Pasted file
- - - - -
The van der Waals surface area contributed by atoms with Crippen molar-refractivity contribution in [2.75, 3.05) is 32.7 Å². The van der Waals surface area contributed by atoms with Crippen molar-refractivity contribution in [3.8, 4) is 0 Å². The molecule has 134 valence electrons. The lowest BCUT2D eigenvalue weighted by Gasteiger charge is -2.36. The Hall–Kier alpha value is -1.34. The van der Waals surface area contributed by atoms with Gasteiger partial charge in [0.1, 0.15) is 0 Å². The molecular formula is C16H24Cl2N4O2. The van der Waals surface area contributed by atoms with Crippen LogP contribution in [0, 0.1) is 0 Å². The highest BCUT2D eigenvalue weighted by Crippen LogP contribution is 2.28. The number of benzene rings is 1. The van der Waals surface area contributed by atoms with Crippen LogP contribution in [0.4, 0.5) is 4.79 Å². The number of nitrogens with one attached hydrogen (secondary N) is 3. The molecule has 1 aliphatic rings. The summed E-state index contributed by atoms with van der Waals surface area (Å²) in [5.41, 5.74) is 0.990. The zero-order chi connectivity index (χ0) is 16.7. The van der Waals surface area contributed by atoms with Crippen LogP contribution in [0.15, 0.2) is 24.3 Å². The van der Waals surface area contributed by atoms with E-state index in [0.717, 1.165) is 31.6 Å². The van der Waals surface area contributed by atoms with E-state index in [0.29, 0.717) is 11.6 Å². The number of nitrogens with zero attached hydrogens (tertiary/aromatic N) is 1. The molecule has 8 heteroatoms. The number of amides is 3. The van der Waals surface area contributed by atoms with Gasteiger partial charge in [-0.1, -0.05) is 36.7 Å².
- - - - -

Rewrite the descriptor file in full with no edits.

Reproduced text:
The van der Waals surface area contributed by atoms with Crippen molar-refractivity contribution in [2.75, 3.05) is 32.7 Å². The van der Waals surface area contributed by atoms with Crippen molar-refractivity contribution in [3.8, 4) is 0 Å². The molecule has 134 valence electrons. The lowest BCUT2D eigenvalue weighted by Gasteiger charge is -2.36. The Hall–Kier alpha value is -1.34. The van der Waals surface area contributed by atoms with Gasteiger partial charge in [0.1, 0.15) is 0 Å². The molecular formula is C16H24Cl2N4O2. The van der Waals surface area contributed by atoms with Crippen LogP contribution in [0, 0.1) is 0 Å². The highest BCUT2D eigenvalue weighted by Crippen LogP contribution is 2.28. The number of benzene rings is 1. The van der Waals surface area contributed by atoms with Crippen LogP contribution in [0.4, 0.5) is 4.79 Å². The number of nitrogens with one attached hydrogen (secondary N) is 3. The molecule has 1 aliphatic rings. The summed E-state index contributed by atoms with van der Waals surface area (Å²) in [5.41, 5.74) is 0.990. The zero-order chi connectivity index (χ0) is 16.7. The van der Waals surface area contributed by atoms with Crippen LogP contribution in [0.15, 0.2) is 24.3 Å². The van der Waals surface area contributed by atoms with E-state index in [0.717, 1.165) is 31.6 Å². The van der Waals surface area contributed by atoms with E-state index in [0.29, 0.717) is 11.6 Å². The number of nitrogens with zero attached hydrogens (tertiary/aromatic N) is 1. The molecule has 8 heteroatoms. The number of amides is 3. The van der Waals surface area contributed by atoms with Gasteiger partial charge in [-0.1, -0.05) is 36.7 Å².